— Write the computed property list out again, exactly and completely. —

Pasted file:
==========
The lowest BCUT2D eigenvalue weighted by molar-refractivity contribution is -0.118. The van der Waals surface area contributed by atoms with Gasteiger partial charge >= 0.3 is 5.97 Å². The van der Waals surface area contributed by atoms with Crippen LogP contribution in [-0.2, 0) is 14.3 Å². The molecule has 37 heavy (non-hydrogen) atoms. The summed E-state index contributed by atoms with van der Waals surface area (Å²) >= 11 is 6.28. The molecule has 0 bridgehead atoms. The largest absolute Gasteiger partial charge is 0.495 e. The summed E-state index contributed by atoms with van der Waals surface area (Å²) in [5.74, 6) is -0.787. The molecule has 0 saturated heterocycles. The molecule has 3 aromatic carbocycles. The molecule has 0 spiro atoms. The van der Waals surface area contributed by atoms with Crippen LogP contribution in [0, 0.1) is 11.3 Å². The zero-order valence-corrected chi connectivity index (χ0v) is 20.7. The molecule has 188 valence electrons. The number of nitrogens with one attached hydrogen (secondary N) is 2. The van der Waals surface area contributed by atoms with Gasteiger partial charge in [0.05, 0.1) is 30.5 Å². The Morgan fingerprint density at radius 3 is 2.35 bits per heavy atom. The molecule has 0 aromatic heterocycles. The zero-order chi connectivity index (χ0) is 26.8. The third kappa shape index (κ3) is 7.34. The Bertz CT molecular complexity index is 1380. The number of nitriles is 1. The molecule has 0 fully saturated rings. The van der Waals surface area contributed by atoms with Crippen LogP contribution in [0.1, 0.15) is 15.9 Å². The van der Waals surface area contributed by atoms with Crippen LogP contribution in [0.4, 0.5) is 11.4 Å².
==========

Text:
The lowest BCUT2D eigenvalue weighted by molar-refractivity contribution is -0.118. The van der Waals surface area contributed by atoms with Gasteiger partial charge >= 0.3 is 5.97 Å². The van der Waals surface area contributed by atoms with Crippen LogP contribution in [-0.2, 0) is 14.3 Å². The molecule has 37 heavy (non-hydrogen) atoms. The summed E-state index contributed by atoms with van der Waals surface area (Å²) >= 11 is 6.28. The molecule has 0 bridgehead atoms. The largest absolute Gasteiger partial charge is 0.495 e. The summed E-state index contributed by atoms with van der Waals surface area (Å²) in [5.74, 6) is -0.787. The molecule has 0 saturated heterocycles. The molecule has 3 aromatic carbocycles. The molecule has 0 spiro atoms. The van der Waals surface area contributed by atoms with Crippen LogP contribution in [0, 0.1) is 11.3 Å². The zero-order valence-corrected chi connectivity index (χ0v) is 20.7. The molecule has 188 valence electrons. The number of nitrogens with one attached hydrogen (secondary N) is 2. The van der Waals surface area contributed by atoms with Gasteiger partial charge in [0.05, 0.1) is 30.5 Å². The Morgan fingerprint density at radius 3 is 2.35 bits per heavy atom. The molecule has 0 aromatic heterocycles. The zero-order chi connectivity index (χ0) is 26.8. The third kappa shape index (κ3) is 7.34. The Bertz CT molecular complexity index is 1380. The number of nitriles is 1. The molecule has 0 fully saturated rings. The van der Waals surface area contributed by atoms with Crippen LogP contribution in [0.1, 0.15) is 15.9 Å². The van der Waals surface area contributed by atoms with Crippen LogP contribution in [0.4, 0.5) is 11.4 Å².